Lords looks into extradition and human rights
In the next two evidence sessions of its ongoing inquiry into Extradition Law, the House of Lords Select Committee charged with the investigation will be speaking to legal and academic experts, who can help the committee understand how human rights are considered in the course of extradition hearings.
Following on from the sessions with legal experts from both the US and the UK, this session will focus on the human rights bar, assurances and the monitoring of assurances.
In the first session, at 10.10am, the Committee will hear from the following panel of specialist extradition barristers:
- Daniel Sternberg, 9-12 Bell Yard;
- Ben Keith, Five St Andrew's Hill; and
- Paul Garlick QC, Furnival Chambers.
The Committee will ask the barristers about the human rights bar, which can prevent extradition if it would breach a person's human rights. The session will explore issues including how far a swift and efficient extradition process allows for the examination of human rights concerns; examples of cases when the bar might have been considered to be too high, or where cases funded by legal aid could not afford to commission the expert work necessary to make a human rights case against extradition; and the effects of removing the Home Secretary's discretion on human rights issues and replacing it with a judicial determination by Courts.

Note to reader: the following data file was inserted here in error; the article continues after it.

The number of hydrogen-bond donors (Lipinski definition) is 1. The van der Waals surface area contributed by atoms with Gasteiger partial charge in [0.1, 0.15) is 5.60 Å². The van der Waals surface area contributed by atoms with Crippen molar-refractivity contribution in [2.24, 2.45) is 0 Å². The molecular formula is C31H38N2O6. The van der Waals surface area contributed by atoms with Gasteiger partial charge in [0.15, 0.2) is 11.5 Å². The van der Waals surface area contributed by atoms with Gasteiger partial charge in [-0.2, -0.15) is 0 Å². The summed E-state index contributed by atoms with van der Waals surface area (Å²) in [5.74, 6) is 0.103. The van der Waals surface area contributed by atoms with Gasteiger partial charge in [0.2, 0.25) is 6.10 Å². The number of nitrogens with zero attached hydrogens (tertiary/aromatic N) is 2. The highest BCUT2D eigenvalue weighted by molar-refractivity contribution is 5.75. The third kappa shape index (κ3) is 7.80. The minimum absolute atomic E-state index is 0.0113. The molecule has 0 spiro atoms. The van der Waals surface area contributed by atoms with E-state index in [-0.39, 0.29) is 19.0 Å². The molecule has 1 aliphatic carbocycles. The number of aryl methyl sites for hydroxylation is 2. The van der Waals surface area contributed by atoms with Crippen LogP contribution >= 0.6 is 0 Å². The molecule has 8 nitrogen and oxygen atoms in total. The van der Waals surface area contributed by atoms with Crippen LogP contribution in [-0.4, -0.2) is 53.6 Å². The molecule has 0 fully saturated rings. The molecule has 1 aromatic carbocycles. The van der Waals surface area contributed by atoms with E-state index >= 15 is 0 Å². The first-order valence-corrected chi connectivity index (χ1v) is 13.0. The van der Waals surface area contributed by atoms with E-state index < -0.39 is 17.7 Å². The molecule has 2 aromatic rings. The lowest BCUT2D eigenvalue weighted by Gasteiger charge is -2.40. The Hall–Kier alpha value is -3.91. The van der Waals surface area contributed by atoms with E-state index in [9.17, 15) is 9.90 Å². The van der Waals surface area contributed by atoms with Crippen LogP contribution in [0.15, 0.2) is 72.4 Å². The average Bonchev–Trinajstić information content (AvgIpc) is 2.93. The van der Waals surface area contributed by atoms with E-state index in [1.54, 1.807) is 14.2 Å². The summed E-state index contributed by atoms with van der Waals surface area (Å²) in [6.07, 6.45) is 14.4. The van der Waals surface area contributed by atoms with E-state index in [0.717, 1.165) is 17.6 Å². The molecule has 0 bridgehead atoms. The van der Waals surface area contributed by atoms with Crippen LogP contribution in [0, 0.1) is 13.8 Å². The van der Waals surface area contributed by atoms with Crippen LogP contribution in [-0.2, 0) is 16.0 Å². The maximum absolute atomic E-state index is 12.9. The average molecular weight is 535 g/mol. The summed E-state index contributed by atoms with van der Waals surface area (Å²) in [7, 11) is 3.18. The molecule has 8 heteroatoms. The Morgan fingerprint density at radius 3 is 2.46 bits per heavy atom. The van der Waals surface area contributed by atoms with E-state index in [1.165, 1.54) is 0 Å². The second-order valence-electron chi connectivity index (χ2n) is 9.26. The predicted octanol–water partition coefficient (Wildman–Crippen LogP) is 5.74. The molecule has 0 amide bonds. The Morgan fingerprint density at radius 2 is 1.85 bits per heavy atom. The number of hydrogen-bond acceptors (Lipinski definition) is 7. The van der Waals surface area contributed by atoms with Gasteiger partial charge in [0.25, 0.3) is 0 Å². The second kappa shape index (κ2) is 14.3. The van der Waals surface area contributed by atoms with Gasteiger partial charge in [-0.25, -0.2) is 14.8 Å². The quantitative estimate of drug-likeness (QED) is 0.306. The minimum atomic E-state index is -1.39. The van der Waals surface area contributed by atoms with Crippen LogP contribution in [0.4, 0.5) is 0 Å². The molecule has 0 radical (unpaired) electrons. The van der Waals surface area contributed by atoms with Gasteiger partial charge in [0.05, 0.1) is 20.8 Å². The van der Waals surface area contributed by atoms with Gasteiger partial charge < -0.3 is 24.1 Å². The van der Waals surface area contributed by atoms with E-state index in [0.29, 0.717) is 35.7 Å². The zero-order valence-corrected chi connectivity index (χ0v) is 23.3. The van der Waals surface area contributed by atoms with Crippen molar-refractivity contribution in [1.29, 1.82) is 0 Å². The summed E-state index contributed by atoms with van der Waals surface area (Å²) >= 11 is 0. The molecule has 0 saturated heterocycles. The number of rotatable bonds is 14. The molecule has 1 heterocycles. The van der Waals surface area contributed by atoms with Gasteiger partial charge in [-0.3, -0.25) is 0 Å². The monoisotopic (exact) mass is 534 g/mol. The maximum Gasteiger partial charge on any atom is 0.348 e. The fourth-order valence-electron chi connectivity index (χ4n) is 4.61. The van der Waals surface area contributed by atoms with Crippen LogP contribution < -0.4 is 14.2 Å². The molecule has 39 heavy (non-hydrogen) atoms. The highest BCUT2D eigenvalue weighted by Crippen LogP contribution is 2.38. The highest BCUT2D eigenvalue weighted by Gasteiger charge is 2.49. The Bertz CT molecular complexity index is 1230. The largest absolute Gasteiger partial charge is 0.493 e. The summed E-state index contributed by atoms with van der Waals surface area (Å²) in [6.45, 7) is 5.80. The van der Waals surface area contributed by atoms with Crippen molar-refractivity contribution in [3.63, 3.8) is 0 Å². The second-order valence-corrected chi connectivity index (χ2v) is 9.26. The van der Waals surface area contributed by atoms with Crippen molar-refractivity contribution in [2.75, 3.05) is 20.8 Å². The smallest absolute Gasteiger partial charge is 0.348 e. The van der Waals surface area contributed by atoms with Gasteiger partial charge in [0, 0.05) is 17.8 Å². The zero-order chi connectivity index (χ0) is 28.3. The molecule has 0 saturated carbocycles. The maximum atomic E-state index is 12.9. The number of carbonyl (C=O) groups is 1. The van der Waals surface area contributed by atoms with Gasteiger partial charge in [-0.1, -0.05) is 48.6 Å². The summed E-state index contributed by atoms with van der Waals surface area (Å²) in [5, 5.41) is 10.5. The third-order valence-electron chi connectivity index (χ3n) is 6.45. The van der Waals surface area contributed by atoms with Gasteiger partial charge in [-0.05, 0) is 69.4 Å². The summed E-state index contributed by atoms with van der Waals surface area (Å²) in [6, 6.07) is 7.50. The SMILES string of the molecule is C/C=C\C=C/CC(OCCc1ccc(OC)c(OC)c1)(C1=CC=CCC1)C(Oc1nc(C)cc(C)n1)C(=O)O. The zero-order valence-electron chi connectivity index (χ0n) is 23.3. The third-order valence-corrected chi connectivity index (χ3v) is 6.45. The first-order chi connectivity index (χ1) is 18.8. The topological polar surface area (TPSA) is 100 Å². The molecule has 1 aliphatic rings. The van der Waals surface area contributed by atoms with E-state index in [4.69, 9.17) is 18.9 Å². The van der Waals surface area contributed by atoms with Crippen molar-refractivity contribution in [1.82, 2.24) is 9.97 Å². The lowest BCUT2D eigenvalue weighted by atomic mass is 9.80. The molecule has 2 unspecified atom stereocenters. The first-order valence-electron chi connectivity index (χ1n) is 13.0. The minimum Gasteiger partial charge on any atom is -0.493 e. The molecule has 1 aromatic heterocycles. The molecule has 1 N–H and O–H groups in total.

Following on, at 11.00am, the Committee will consider assurances given by countries requesting someone's extradition that they will be treated and tried fairly. The Committee will hear from a panel of witnesses who are experts in the testing and monitoring assurances.
The panel will comprise:
- Professor Rodney Morgan, expert on the criminal justice system, particularly with regard to prisons and probationary matters;
- Dr Kimberley Trapp, expert in public international law;
- Mark Summers QC, Matrix Chambers; and
- Kenneth Maciver, an Edinburgh Sheriff.
Questions the witnesses are likely to face include:
- What proportion of extradition cases involve assurances?
- How far do you agree with the sentiment that if an assurance is given at the appropriate level, it should not be scrutinised or monitored?
- Are there examples of instances where using assurances has undermined the rule of law?
- How are breaches of assurance reported, and by whom?
- What do you think would be the most effective way of monitoring assurances?
The evidence sessions will take place on Wednesday 22 October at 10.10am in Committee Room 2A of the House of Lords.
The session will be webcast at www.parliamentlive.tv and is also open to the public. Journalists wishing to attend should go to Parliament's Cromwell Green Entrance and should allow time for security screening.